3. See Les Mis
  4. Read The Prestige
  5. Make my own ramen
  6. Finish an online course
  7. Go to a spa
  8. Build something with Arduino
  9. Run 10k
  10. Visit an overseas city I’ve never been before
  11. Blog about 5 recipes
  12. Make boozy cookies
  13. Build a pillow fort
  14. Speak at a conference

Yeah, I’m cheating a little bit with that last item. I already spoke at DDD East Anglia last week and will be speaking at Hackference and FOWA soon, but come on! I need to check more off this list (plus it IS something I’ve been wanting to do for ages).

45 Days Later

February 15th, 2014

Yep, it’s been 45 days since I last blogged. I still can’t believe it’s been quite that long, but the past few weeks have been so busy and manic. I’ve moved to a shiny new river-side flat, work has moved to shiny new offices at the British Library, and I went on a 2 week trip to Orlando.

I’ll blog about Disney more in the next days, but as a sneak peek here are some photos of the trip:

Miss Geeky’s 2013 Highlights

December 31st, 2013

I can’t quite believe how quick this year has gone by! Looking back I’m amazed at what I got to do this year. Here are a couple of my highlights:


I got engaged! I love the ring Cristiano gave me. It’s got a ruby in the middle and 32 diamonds in the band; geeky, but not too obvious.

Me at the BAFTAs

I went to the BAFTAS. I still adore the dress I got. I just wish I had another chance to wear it.


I finished a triathlon (well, one thirds of a triathlon, but still, it’s more than I’ve done before!)

FutureLearn Cupcakes

I worked on FutureLearn and we launched in September! It’s so awesome to see actual people use something I’ve worked on.

The view from our room!

I went on my first proper holiday in like 7 years. The hotel we got in Croatia was quiet and relaxing, just what we needed after such a busy year!

So what were your highlights of 2013?

Tags: Personal

Last Sunday I had a great day with friends attempting to sledge with cardboard boxes in the park near Alexandra Palace. We weren’t that successful, cause it turns out: cardboard boxes make very bad sledges. Despite our utter failure to go fast, it was a lot of fun!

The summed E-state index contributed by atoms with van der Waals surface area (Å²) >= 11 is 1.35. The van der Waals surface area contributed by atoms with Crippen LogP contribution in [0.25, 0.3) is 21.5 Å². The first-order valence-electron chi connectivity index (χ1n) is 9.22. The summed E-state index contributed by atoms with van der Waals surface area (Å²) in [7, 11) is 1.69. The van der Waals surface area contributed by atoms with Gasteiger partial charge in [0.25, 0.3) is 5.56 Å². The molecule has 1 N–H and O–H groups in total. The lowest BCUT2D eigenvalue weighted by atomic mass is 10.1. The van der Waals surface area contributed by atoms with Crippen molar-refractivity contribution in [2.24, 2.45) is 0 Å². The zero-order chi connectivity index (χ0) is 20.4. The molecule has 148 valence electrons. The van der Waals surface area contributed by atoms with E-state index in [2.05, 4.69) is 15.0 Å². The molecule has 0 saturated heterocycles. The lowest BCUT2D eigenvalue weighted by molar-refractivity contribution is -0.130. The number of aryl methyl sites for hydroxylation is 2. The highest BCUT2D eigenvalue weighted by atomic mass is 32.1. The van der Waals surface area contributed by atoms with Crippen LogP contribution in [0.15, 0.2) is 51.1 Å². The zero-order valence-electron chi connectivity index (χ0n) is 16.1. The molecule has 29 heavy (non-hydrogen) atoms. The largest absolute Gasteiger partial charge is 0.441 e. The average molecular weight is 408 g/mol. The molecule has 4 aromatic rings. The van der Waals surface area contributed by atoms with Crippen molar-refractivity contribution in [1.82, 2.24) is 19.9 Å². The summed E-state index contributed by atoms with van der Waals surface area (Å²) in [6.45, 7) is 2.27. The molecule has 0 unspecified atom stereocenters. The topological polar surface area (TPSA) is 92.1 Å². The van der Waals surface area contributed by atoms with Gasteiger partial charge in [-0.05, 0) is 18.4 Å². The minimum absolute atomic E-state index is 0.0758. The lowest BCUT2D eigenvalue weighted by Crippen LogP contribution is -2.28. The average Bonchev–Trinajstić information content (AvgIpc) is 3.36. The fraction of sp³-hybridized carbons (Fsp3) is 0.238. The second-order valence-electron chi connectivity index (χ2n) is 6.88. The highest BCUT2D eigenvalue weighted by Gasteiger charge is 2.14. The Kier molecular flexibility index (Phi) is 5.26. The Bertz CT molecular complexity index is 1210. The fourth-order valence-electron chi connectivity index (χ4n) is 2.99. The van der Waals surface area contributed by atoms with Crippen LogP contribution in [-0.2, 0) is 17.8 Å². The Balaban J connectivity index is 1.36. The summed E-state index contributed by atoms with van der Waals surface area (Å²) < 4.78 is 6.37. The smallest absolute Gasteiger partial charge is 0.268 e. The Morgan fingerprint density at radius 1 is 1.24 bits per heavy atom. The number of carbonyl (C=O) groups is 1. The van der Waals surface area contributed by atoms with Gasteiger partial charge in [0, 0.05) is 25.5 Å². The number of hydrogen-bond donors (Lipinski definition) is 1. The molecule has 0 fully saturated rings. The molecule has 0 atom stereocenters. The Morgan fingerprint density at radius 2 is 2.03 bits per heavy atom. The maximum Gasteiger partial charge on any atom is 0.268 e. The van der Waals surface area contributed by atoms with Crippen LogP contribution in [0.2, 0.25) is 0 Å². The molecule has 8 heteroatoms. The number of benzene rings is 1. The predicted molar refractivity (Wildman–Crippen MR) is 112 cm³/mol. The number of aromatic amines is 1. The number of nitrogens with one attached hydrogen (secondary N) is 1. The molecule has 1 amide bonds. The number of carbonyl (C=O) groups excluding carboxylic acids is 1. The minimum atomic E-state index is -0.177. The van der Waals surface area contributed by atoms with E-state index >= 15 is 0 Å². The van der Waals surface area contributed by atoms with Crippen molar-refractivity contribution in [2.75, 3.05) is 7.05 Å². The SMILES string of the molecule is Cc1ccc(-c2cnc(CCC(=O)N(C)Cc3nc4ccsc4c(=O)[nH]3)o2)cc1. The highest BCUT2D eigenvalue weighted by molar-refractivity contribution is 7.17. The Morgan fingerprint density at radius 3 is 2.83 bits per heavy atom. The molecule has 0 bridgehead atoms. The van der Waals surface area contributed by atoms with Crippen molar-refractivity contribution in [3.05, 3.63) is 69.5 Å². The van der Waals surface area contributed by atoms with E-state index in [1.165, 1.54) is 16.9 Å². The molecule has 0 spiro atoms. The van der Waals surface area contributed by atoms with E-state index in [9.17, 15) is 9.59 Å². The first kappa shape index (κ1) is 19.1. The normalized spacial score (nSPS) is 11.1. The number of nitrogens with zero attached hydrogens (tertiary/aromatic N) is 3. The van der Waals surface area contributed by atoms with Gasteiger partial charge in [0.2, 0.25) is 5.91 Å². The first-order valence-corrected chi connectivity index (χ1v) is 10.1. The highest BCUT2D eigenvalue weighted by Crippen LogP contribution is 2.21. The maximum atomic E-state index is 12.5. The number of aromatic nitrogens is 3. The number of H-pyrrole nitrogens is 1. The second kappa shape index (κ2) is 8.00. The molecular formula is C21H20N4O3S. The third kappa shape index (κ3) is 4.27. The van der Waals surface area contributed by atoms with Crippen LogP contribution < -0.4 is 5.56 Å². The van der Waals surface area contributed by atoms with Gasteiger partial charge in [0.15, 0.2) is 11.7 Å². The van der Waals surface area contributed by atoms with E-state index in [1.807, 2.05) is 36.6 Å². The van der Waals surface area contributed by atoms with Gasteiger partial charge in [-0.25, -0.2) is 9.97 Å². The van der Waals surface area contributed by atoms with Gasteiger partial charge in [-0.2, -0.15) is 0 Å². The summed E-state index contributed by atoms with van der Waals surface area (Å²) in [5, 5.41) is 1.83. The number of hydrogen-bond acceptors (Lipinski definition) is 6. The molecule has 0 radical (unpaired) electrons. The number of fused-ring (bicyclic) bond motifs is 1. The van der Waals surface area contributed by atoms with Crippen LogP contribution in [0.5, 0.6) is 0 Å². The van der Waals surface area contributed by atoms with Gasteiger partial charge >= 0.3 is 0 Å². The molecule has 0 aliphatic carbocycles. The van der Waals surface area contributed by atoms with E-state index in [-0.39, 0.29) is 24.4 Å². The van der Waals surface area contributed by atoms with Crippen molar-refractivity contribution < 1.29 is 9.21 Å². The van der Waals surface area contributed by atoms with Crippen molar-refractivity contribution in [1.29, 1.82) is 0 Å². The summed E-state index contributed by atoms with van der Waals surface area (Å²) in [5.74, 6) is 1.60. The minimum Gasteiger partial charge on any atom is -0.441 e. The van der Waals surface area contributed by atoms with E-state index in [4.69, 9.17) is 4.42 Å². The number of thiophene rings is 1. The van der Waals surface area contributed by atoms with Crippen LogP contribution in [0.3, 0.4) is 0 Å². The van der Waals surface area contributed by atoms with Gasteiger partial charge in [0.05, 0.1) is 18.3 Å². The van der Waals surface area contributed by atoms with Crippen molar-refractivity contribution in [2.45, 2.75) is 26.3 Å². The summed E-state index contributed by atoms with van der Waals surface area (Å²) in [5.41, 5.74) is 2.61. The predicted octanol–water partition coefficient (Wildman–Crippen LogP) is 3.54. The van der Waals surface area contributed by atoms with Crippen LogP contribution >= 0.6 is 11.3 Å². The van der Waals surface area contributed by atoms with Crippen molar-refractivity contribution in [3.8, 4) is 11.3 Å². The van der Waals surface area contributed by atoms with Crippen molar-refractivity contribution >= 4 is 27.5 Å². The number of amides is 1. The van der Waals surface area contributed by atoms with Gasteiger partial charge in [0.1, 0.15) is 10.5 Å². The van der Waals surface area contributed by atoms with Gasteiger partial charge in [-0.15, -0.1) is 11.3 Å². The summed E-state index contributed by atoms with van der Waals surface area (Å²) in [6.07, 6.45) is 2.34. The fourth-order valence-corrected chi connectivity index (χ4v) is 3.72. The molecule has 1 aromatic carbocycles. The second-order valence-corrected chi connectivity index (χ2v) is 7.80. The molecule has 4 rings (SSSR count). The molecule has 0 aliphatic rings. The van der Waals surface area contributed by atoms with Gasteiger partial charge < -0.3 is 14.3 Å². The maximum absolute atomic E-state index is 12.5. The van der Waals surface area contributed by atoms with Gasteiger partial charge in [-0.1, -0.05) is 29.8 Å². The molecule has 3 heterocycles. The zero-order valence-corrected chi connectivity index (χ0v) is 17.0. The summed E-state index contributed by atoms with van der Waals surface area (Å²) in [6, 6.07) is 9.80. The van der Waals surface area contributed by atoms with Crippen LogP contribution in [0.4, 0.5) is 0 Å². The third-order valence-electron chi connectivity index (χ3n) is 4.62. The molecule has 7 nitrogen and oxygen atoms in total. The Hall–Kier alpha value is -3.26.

My favourite photo is of me pretending to go fast:

Like a rollercoaster

Here are a couple of other photos of that day:

Walk up to Alexandra Palace

First slide (attempt) of the day

Hadley attempts a solo slide

Looks faster than it was

Spot the fail in the background

Snow monster

I’ve always been a geek. I’ve always been a girl. Neither of those two things will ever change.

I’m not really sure why, but I’ve stayed away from blogging about being a girl in the tech/game-blogging/movie-blogging industry, leaving it to those that can write more eloquently than me. But I shouldn’t. I still experience weird situations that leave me puzzled as to why they happen, and I should be blogging about those.

Throughout my entire life I’ve had to prove that I am a geek, encountering men and boys that didn’t believe a woman could know about or would be interested in geeky stuff.

I remember being seven years old, having just discovered a new TV show: Teenage Mutant Ninja Turtles. At school, I overheard a couple of boys discussing the theme song. They couldn’t remember the lines, though, so I jumped in and sang the entire song for them. They were so baffled that a girl would watch that show that they didn’t believe those were the real lyrics.

I remember in high school being told that math and physics were too difficult for girls. That I should choose something more appropriate like biology or history.

I remember being at university, studying Computer Science and finishing a tricky assignment which the student assistant had just approved. I was quite proud of myself until I overheard that same student assistant say to another student “If SHE can do it, you definitely can.”

I hate that those things happened. I regret that I didn’t have more guts at the time to turn around and say “You. Are. Wrong.” But those experiences made me who I am today. My response to all those things was to be the best I could be — and to prove to everyone that I was smart enough to do anything a guy could do.

All of the above events happened more than ten years ago, so I can forgive most of those remarks and hope those people know better now. But these type of things STILL happen. I still experience prejudice just because I’m a woman.

A couple of times now at Forbidden Planet, a massive comic and sci/fantasy book store in London, I’ll be browsing and guys will approach and hit on me. The hitting on random girls at bookstores is a separate issue, but why do almost all of them start with “Are you buying a present for someone?” Seriously. You don’t think that just maybe I’m there because I’m interested in it myself?